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India's first Sharia-compliant NBFC eyeing investments from sultanate

Published: 29/10/2013 05:26:44 PM GMT
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The capital would be used to fund various infrastructure development projects across India, according to chairman of the company. Th (more)

The capital would be used to fund various infrastructure development projects across India, according to chairman of the company.

The company, with an authorised capital of R10bn (RO62.6mn), is registered with the Reserve Bank of India (RBI) as a non-deposit taking NBFC. The Kerala state government's investment-promotion agency - Kerala State Industrial Development Corporation (KSIDC) - holds an 11 per cent stake in CFSL.

"This is the first RBI approved Sharia-compliant NBFC. We bagged the licence in July, 2013 and we are allowed to operate equity finance and leasing products," said Dr P Mohammed Ali, managing director of Galfar Engineering & Contracting and chairman of CFSL.

CFSL plans to attract investments of up to US$1mn from the non-resident Indians (NRI), the various sovereign funds of the Middle East, banks, institutional investors and Arab family businesses.

The company intends to focus upon infrastructure development, especially under the 'wakf' land development scheme, across the country.

"We will mobilise finance by way of share capital as deposits are not allowed. We will provide equity finance to major infrastructure projects on 'wakf' land, initiated by the state and central governments. Major commercial projects in the private sector that require equity financing will also be considered. The leasing will be primarily focused on the construction-equipment and medical-equipment sectors," said A P M Mohammed Hanish, managing director of the company.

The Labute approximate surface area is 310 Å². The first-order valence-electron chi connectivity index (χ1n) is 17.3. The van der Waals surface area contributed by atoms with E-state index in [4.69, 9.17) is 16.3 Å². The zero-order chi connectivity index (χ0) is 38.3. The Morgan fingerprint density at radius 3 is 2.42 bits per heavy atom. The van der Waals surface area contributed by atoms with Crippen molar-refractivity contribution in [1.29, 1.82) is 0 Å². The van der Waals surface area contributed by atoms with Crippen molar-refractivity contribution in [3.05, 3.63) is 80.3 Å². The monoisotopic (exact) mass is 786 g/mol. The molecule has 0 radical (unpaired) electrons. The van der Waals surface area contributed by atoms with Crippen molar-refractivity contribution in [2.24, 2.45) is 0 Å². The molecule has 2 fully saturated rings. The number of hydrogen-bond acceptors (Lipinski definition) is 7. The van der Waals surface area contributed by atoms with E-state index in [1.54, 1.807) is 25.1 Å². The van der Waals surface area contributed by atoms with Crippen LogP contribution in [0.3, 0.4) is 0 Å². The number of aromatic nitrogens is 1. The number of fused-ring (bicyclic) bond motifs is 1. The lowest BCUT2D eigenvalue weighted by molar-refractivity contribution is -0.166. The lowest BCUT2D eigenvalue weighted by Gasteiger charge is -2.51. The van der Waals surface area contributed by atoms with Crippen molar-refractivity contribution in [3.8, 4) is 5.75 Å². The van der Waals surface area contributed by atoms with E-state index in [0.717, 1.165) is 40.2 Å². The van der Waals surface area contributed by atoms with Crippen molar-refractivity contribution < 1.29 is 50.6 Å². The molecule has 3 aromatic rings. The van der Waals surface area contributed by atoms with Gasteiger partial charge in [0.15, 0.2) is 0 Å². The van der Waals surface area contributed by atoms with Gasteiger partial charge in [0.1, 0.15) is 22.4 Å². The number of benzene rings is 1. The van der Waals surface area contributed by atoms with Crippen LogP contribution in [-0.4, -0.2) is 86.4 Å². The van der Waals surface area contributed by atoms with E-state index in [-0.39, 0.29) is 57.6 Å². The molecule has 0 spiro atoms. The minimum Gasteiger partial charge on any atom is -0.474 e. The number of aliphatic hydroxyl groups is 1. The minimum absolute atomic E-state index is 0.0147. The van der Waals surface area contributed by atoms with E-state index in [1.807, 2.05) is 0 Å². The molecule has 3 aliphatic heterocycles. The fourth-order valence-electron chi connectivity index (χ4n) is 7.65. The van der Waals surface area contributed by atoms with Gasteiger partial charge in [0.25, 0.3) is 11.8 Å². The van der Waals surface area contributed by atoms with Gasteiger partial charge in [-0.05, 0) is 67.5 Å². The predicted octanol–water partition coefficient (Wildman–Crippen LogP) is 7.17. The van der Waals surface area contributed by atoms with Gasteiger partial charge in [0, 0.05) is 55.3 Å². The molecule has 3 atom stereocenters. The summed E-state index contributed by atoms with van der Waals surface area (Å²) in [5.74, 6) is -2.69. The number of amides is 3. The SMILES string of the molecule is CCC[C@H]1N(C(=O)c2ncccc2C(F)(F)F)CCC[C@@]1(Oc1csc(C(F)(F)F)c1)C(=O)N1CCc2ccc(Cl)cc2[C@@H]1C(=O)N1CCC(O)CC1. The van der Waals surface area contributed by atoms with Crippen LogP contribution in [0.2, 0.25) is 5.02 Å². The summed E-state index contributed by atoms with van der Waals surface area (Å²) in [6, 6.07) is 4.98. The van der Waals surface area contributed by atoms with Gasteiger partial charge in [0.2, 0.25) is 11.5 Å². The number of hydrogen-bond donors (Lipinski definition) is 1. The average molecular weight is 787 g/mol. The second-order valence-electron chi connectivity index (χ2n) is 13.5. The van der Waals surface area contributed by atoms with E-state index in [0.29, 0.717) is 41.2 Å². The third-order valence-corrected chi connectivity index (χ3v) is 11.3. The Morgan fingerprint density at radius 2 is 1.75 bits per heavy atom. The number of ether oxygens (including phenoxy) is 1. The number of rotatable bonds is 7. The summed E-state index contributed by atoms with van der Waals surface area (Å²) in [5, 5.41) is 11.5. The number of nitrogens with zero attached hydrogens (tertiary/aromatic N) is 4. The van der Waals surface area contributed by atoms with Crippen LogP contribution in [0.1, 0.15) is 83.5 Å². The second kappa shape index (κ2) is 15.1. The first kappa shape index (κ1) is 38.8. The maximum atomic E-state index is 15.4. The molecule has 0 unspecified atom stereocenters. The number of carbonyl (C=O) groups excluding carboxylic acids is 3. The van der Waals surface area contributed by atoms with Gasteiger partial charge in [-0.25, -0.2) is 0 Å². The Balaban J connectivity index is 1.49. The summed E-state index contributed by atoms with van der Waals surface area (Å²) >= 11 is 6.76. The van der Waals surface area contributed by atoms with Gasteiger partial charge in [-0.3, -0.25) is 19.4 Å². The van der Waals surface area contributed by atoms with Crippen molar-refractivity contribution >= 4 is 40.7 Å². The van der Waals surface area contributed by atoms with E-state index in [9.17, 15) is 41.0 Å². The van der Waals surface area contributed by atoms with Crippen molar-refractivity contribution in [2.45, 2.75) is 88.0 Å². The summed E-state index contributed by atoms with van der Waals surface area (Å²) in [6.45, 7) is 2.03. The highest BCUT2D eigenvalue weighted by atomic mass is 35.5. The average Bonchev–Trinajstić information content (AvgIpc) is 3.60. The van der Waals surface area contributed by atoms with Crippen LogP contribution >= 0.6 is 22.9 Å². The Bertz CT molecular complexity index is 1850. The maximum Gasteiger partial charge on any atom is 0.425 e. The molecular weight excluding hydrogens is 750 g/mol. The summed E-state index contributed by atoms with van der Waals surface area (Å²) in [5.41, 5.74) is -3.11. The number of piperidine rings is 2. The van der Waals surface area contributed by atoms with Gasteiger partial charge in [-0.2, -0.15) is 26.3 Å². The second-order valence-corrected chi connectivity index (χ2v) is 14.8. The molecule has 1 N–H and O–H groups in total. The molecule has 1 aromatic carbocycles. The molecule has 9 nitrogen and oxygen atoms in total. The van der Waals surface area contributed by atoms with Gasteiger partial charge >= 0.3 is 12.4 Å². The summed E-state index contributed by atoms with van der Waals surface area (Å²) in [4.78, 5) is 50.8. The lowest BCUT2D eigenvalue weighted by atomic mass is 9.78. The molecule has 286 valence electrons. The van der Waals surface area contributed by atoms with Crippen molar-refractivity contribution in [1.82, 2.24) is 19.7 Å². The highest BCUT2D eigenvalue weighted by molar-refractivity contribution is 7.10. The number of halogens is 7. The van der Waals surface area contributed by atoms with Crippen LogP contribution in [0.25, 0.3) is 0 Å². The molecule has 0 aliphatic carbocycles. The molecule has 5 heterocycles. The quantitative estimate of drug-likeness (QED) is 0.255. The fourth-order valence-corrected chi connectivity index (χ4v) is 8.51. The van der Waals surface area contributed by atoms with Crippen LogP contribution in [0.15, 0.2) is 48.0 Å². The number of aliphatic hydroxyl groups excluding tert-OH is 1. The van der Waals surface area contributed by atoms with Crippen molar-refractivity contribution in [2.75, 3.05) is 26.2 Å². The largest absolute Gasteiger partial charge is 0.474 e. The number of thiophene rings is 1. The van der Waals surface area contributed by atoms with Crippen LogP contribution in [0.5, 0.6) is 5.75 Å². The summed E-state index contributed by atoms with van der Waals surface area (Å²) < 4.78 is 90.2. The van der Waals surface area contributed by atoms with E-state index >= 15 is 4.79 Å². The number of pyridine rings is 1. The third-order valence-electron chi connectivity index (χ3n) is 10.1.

The company had run into trouble in 2011, when former union minister Subramanian Swamy had legally challenged KSIDC's participation in the company. Swamy had raised issues pertaining to the state's involvement in Islamic banking in a secular country.

"After our launch in 2009 and withstanding legal obstacles in 2010 and 2011, the RBI, after months of discussions and clarifications, finally issued CFSL the licence for a non-deposit taking NBFC in July 2013. Dividend and capital gain are our sources of income. At the same time, the two products that have been allowed by the RBI could attract a great deal of participation from sections interested in Sharia-compliant investments," added Hanish.

The company had already held extensive discussions in UAE and is looking forward to tapping investments from the rest of the GCC countries.

Hanish added that two years on, after assessing the performance of the NBFC, the matter relating to accepting deposits would be considered by the central bank.

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